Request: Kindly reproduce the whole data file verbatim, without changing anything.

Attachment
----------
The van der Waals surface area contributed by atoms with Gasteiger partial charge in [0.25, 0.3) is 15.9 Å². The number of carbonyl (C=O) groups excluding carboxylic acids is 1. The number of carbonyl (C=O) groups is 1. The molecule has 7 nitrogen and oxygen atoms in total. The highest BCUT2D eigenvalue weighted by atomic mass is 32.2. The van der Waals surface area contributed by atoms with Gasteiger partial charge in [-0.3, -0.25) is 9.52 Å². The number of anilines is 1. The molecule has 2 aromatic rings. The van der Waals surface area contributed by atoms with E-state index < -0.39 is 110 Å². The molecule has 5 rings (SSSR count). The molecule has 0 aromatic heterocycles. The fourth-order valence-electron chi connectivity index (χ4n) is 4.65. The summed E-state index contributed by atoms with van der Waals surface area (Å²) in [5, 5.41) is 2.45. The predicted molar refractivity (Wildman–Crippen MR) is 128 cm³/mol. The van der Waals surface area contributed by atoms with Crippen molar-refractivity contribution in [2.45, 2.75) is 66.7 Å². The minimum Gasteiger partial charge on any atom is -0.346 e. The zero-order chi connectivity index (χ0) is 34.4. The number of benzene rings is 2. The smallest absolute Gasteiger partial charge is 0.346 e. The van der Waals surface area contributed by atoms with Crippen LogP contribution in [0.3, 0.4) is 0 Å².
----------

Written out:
The van der Waals surface area contributed by atoms with Gasteiger partial charge in [0.25, 0.3) is 15.9 Å². The number of carbonyl (C=O) groups excluding carboxylic acids is 1. The number of carbonyl (C=O) groups is 1. The molecule has 7 nitrogen and oxygen atoms in total. The highest BCUT2D eigenvalue weighted by atomic mass is 32.2. The van der Waals surface area contributed by atoms with Gasteiger partial charge in [-0.3, -0.25) is 9.52 Å². The number of anilines is 1. The molecule has 2 aromatic rings. The van der Waals surface area contributed by atoms with E-state index < -0.39 is 110 Å². The molecule has 5 rings (SSSR count). The molecule has 0 aromatic heterocycles. The fourth-order valence-electron chi connectivity index (χ4n) is 4.65. The summed E-state index contributed by atoms with van der Waals surface area (Å²) in [5, 5.41) is 2.45. The predicted molar refractivity (Wildman–Crippen MR) is 128 cm³/mol. The van der Waals surface area contributed by atoms with Crippen molar-refractivity contribution in [2.45, 2.75) is 66.7 Å². The minimum Gasteiger partial charge on any atom is -0.346 e. The zero-order chi connectivity index (χ0) is 34.4. The number of benzene rings is 2. The smallest absolute Gasteiger partial charge is 0.346 e. The van der Waals surface area contributed by atoms with Crippen LogP contribution in [0.3, 0.4) is 0 Å².